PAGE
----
There is plenty of data in the manufacturing and distribution of clothes. But once clothes are sold and people are wearing them, there is nothing. No data. Nada.
In the following lines, I will share the following:
- Taste graphs will transform fashion;
- They will focus on understanding post-purchase clothing behaviour;
- They will allow tech companies to understand taste, as Spotify does with music;
- They will end up owning people’s attention, because they will be useful.
Analyzing demand for outfits
The learnings below are based on 4 years analyzing the demand of outfit ideas at Chicisimo, where we develop personal stylist technology.
We learnt that two important questions were: How do people describe their clothes, outfits and what-to-wear needs? What clothes do they have in their closets and how do they wear them? In order to respond to these questions, we built a fashion ontology and a taste graph, and all the infrastructure to automate outfit advice.
An outfit is a playlist of clothes. It is also a correlated list of descriptors: it can be comfy, or perfect for the weekend. An outfit contains correlations among clothes, and the deep meaning that a person assigns to her clothing preferences. Outfits provide a unique perspective into closets.
Taste graphs bring a unique opportunity to own the fashion space
The biggest opportunity in fashion technology today is to build a mechanism to understand post-purchase clothing behaviour. And then, build technology on top of that understanding: technology to help people feel better with their clothes.
Traditional tech efforts focus on efficiently selling more clothes to people, and ignore the post-purchase experience. Once the purchase is finished, companies are blind and can’t see what happens next.
Offering a post-purchase experience that helps people feel well with their clothes, will let the winner own people’s attention, and so many more things as a result.
Taste graphs will power a Spotify for fashion
A Spotify for fashion will understand your taste and needs, because it’ll be powered by a taste graph.
It will help you decide what to wear at any time. You’ll be able to easily store your clothes in a virtual closet, and it will put outfits together for you. It will help you plan your outfits depending on your context, and will suggest new clothes that match your wardrobe.
Helping people feel well with their clothes will be the key functionality of such a service. People want to feel well with their outfits. They want to feel confident, comfortable, happy, beautiful, unique, sexy, stylish, powerful. Instead of that, many people feel stressed or bored or tiny. More than about clothes, it’s about wellness.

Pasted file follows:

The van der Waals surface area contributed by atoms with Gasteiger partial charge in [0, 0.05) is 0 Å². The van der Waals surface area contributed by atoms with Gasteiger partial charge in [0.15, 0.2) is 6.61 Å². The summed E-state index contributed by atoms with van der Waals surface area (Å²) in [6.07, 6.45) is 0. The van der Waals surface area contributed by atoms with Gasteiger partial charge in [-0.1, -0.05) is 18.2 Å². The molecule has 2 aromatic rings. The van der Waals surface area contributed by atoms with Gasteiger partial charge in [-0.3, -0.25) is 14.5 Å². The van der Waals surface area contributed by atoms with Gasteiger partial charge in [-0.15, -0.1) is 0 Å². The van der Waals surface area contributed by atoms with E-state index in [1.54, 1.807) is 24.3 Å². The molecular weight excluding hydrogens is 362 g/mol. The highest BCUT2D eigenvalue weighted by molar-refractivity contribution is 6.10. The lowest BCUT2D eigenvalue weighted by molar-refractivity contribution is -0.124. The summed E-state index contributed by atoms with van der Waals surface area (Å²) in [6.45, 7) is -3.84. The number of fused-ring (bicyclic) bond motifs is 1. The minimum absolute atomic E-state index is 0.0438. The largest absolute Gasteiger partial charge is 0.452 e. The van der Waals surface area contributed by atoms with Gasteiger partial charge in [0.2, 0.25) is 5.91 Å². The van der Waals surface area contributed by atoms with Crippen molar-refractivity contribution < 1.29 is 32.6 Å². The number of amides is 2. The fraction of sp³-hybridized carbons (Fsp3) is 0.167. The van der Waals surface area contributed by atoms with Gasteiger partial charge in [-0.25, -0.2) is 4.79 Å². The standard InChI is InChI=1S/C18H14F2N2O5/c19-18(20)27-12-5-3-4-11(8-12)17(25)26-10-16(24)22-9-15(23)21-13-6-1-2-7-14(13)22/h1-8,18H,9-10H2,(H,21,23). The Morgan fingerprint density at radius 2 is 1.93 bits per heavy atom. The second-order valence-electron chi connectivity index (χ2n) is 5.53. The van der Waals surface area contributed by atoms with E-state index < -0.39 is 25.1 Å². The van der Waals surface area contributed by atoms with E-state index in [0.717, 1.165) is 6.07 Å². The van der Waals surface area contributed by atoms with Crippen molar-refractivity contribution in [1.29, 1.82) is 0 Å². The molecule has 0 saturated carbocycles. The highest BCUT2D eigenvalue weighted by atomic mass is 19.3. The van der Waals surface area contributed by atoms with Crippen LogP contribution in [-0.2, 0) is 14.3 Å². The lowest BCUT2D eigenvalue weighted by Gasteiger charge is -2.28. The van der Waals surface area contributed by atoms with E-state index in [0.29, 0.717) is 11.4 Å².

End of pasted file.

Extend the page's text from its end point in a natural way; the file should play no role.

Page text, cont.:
1.- Capture units of taste data
Before we try to understand taste, we need to understand what type of data we need to focus on. Spotify focuses mostly on playcounts (each time you listen to a song), and a playcount clearly defines your current behaviour.
We have learnt that the units of capturable taste data are related to text and images. Words express a need (“i need ideas to go to the office”). Images of clothes represent the clothes people own, and need help with. There are other units of capturable taste data, but it comes down to text and images. Then, in our mobile app we’ve built different easy-to-use input interfaces to capture data and allow people to communicate with the system.
2.- An Ontology to understand fashion data
But fashion has a problem: it lacks a common classification system. The expression of clothing behaviour is very fragmented: text and images have different meanings for each person, and each person expresses the same concept differently. Due to the lack of this classification (or taxonomy), people’s data is noisy and algorithms cannot work with it. To solve this problem, we’ve built a fashion ontology, which is the backbone of our taste graph.
Our ontology gives structure and meaning to the incoming data. It allows us to interpret data. It is a multilevel “list” of hundreds of thousands of unique ways to describe what-to-wear needs. Think of Netflix initial classification system or Google’s synonym matching.
A derivative of our main ontology is our ontology of meta-garments, abstractions of specific garments. These meta-garments are the result of another learning: only certain attributes of a garment are relevant when solving the problem at hand. This ontology is 100% user-driven, it’s been built from the bottom up, and it is the result of the need to help people with their outfit needs.
3.- Taste graphs to understand fashion taste
When we get dressed in the mornings, we establish correlations among clothes, and among our ways of describing our outfits and needs. Look at yourself today: you are wearing a playlist of correlated descriptors and clothes. You’ve built an offline taste graph.
Taste graphs capture those correlations among descriptors, outfits and people. Think of it as a brain that understands “what goes well with” any garment, or for any occasion, etc. It has this understanding because it analyzes hundreds of millions of correlations, outfits and queries. Then, it filters them to your specific characteristics and context.
Our taste graph allows us to respond with output to any input. We call it the Social Fashion Graph and we patented it back in 2012. You might think that the image below is super simple, but that’s how simple we want the system to be: receive input > produce output.
The end game
Taste graphs will provide structured and correlated taste data. And then will allow teams to build personalized and meaningful services for each person. Our closets will be taste graphs connected to ecommerces catalogues (also graphs), and everything will change. Taste graphs will transform fashion.
Thanks for reading! 💖